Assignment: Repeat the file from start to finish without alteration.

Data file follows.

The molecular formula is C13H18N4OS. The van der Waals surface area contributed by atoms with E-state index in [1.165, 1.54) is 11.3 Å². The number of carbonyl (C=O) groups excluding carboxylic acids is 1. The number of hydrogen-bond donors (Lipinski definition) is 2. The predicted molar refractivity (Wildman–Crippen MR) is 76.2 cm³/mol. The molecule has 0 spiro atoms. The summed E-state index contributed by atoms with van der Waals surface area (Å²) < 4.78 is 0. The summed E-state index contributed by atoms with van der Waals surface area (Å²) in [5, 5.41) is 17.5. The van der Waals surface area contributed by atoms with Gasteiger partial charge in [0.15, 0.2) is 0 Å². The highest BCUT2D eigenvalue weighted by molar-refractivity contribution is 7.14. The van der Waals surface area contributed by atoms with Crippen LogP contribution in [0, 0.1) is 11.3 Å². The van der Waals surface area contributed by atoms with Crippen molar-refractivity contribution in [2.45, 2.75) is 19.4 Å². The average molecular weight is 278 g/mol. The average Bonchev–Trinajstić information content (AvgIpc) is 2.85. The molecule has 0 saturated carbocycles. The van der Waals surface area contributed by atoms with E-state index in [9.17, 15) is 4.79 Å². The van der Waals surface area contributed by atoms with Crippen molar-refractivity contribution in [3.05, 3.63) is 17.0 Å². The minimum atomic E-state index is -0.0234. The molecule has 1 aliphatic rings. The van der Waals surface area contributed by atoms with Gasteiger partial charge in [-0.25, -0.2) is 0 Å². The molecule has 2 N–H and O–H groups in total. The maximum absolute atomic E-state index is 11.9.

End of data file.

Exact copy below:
The molecular formula is C13H18N4OS. The van der Waals surface area contributed by atoms with E-state index in [1.165, 1.54) is 11.3 Å². The number of carbonyl (C=O) groups excluding carboxylic acids is 1. The number of hydrogen-bond donors (Lipinski definition) is 2. The predicted molar refractivity (Wildman–Crippen MR) is 76.2 cm³/mol. The molecule has 0 spiro atoms. The summed E-state index contributed by atoms with van der Waals surface area (Å²) < 4.78 is 0. The summed E-state index contributed by atoms with van der Waals surface area (Å²) in [5, 5.41) is 17.5. The van der Waals surface area contributed by atoms with Gasteiger partial charge in [0.15, 0.2) is 0 Å². The highest BCUT2D eigenvalue weighted by molar-refractivity contribution is 7.14. The van der Waals surface area contributed by atoms with Crippen LogP contribution in [0, 0.1) is 11.3 Å². The van der Waals surface area contributed by atoms with Crippen molar-refractivity contribution in [2.45, 2.75) is 19.4 Å². The average molecular weight is 278 g/mol. The average Bonchev–Trinajstić information content (AvgIpc) is 2.85. The molecule has 0 saturated carbocycles. The van der Waals surface area contributed by atoms with E-state index in [9.17, 15) is 4.79 Å². The van der Waals surface area contributed by atoms with Crippen molar-refractivity contribution in [3.05, 3.63) is 17.0 Å². The minimum atomic E-state index is -0.0234. The molecule has 1 aliphatic rings. The van der Waals surface area contributed by atoms with Gasteiger partial charge in [-0.25, -0.2) is 0 Å². The molecule has 2 N–H and O–H groups in total. The maximum absolute atomic E-state index is 11.9.